We must let go of the good to grab hold of the better. To live a better life, it’s better to have less of what doesn’t matter and more of what does. Solomon says in Ecclesiastes 6, “Better one handful with tranquility than two handfuls with toil and chasing after the wind,” meaning that it is better to live a life of simplicity.
You don’t have to be alive very long to hit some rough waters. Everybody’s boat gets rocked from time to time. The wind blows like crazy and you might even take on water. The temptation is to freak out and wonder how—or if—you’ll make it to the other side.
Storms are part of the journey. For me, one of the hardest things is dealing with stuff I can’t fix. I’m tempted to try anyway, but the older I get, the more I realize it just doesn’t work. Some situations are above my pay grade. My fixes are nothing but thick patches on threadbare jeans. They don’t hold very long. I need God to set things right. He’s the only One who can get me unstuck and take me to the other side.
Does that sound familiar? Are certain circumstances getting worse the more you work on them? Are they starting to look like a permanent part of your scenery? When I lived in Pennsylvania, my father taught me how to drive in heavy snow. He said, “Once you commit to driving through deep snow, you don’t stop.” But I know this: you can get unstuck if you keep your faith moving. God’s got you. He won’t leave you there.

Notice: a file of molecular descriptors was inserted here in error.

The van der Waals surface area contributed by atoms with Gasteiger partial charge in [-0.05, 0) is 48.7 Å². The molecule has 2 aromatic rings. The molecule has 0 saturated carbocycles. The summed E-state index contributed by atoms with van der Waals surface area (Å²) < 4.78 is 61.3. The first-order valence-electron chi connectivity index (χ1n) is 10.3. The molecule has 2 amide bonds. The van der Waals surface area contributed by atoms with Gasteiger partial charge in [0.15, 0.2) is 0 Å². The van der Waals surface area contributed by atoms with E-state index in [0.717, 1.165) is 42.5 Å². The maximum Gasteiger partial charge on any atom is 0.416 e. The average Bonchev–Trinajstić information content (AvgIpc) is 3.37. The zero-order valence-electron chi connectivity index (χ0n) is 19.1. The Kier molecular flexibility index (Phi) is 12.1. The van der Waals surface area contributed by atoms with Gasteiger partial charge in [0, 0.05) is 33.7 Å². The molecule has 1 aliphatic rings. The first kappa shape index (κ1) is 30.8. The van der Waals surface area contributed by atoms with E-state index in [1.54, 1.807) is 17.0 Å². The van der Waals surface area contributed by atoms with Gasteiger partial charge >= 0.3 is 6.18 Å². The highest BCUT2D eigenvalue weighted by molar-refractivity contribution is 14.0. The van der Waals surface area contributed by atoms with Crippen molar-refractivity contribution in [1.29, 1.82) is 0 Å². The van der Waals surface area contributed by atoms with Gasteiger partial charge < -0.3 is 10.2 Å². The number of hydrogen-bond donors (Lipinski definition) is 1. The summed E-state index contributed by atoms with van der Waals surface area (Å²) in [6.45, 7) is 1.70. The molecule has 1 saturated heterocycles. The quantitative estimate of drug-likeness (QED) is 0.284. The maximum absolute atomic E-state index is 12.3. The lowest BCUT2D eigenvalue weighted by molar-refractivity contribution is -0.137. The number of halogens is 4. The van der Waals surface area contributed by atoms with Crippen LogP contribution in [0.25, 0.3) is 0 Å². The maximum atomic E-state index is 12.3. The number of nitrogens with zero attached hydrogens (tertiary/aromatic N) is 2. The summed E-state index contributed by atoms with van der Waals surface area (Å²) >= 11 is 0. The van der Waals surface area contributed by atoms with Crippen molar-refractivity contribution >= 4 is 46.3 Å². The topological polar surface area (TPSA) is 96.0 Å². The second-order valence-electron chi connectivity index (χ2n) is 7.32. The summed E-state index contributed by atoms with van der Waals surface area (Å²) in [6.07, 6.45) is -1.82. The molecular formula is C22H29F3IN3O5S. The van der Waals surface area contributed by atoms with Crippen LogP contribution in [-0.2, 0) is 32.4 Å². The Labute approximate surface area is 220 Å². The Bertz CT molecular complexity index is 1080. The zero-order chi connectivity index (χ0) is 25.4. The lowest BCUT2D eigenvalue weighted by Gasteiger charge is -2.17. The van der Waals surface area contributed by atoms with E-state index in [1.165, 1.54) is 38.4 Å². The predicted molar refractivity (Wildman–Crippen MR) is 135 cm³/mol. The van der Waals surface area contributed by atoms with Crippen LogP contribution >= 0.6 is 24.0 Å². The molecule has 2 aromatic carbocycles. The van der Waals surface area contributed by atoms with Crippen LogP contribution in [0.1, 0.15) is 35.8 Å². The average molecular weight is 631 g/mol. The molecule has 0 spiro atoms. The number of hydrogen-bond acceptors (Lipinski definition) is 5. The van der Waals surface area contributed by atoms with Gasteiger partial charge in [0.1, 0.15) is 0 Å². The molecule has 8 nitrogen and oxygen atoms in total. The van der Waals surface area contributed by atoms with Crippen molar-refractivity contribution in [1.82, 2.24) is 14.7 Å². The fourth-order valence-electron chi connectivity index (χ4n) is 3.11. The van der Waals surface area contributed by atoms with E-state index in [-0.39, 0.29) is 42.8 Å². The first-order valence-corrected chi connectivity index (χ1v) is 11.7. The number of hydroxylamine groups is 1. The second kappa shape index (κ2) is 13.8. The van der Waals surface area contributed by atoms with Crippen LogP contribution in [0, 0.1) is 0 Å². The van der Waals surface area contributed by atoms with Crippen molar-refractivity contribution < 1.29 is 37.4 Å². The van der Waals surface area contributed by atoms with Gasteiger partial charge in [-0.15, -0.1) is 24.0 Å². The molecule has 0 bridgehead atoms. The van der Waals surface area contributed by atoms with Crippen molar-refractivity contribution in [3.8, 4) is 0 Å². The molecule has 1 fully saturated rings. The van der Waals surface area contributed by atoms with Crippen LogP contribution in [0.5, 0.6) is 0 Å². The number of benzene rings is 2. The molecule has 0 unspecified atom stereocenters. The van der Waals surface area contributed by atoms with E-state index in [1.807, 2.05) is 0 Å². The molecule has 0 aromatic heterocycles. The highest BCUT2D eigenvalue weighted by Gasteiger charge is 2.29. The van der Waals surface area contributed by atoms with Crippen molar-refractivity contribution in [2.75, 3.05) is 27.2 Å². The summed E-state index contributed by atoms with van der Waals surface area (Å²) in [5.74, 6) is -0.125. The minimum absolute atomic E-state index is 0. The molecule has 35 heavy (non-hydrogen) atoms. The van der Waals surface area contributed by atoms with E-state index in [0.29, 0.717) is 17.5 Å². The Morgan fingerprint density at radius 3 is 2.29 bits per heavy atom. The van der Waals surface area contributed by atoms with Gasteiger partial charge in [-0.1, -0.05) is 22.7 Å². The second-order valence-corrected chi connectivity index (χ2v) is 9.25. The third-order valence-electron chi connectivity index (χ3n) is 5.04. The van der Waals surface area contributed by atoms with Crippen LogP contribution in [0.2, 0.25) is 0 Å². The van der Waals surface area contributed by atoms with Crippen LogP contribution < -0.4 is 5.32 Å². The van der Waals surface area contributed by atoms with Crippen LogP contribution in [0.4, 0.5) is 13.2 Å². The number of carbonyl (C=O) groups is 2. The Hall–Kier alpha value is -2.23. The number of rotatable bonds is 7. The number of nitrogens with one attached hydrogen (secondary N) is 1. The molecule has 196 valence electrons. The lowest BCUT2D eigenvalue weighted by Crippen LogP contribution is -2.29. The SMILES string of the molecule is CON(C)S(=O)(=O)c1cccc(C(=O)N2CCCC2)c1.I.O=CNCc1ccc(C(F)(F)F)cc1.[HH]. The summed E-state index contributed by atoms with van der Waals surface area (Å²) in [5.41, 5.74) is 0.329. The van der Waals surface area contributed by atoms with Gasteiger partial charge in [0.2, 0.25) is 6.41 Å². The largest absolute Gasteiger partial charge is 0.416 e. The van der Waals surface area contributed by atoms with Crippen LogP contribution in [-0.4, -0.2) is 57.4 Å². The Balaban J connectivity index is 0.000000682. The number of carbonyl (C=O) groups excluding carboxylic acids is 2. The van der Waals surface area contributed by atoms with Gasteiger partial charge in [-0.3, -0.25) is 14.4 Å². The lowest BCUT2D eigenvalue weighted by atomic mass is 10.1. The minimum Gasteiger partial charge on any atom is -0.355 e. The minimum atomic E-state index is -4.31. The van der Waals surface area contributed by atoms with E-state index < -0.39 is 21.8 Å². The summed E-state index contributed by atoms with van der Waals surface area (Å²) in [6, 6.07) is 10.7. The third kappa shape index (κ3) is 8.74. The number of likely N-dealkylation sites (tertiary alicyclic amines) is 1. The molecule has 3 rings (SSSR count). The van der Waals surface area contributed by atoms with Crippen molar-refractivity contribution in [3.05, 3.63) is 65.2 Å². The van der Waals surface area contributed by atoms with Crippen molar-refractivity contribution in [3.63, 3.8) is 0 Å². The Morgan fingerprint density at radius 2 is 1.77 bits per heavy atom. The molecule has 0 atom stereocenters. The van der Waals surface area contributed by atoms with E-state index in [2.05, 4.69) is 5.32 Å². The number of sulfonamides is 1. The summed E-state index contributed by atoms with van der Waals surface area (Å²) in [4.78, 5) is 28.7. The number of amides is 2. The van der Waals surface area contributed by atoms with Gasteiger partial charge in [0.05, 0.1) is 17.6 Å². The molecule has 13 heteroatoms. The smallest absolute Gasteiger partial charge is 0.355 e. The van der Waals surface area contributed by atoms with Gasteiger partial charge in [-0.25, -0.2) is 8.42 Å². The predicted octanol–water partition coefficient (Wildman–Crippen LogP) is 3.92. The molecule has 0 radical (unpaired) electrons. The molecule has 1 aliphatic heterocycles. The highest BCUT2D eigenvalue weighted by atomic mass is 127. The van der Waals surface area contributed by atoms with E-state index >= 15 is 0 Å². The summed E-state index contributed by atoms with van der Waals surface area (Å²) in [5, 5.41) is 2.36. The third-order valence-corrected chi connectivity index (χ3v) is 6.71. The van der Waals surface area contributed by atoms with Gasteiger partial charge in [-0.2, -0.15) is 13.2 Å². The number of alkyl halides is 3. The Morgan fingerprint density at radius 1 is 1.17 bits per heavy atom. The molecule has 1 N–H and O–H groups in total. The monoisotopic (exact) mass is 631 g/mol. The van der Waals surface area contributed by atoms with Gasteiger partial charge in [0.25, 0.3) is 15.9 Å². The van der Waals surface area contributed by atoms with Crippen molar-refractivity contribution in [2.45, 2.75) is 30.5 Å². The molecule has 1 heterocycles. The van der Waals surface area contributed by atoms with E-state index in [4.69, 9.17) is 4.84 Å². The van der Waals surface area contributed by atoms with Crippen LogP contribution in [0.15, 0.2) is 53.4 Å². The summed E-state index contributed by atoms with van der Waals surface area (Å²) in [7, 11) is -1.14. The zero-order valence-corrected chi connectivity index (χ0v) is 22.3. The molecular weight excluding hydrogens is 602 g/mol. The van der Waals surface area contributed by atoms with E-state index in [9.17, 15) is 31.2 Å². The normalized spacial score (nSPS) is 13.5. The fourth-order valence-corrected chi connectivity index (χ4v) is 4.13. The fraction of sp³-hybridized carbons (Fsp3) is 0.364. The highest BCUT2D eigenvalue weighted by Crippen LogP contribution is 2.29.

If you’re in rough waters and you can’t see the other side, think back to all the times you saw no way out. Remember how He parted the sea, or brought life to something dead, or gave you the strength to take another step. You thought it was “The End,” but Jesus made a way for you—out of no way out
In 1986, a child actor named Gary Coleman started in a Television program called “Diff’rent Strokes.’ His spunky attitude and signature catch phrase — “Whatchoo talkin’ ’bout, Willis?” — endeared him to audiences and helped him gain more roles.
It may sound obvious to say that our words matter but I’m not convinced that we really believe that. I say that because we spend a lot of time talking about things that don’t matter. We talk about about sports, politics, how unfair the boss is or how busy we are.
In Luke 6, Jesus says that the mouth says what the heart feels. In other words…we talk about the things that matter to us. Think about it. If someone tracked our speech; what would be revealed that matters to you? Where would Jesus, faith, and God’s mission rank in the subjects that matter to you?
I believe it’s fair to say that Jesus needs a little more volume in your life. He shouldn’t be a rare sighting in your public life! In the book of Acts, Peter and John are told to quit talking about Jesus and they respond by saying that they cannot quit talking about what they have seen and heard! There are many times in life where courage to speak. Even the great Apostle Paul asked for prayer in Ephesians 6:20. So pray that I will keep on speaking boldly for him, as I should.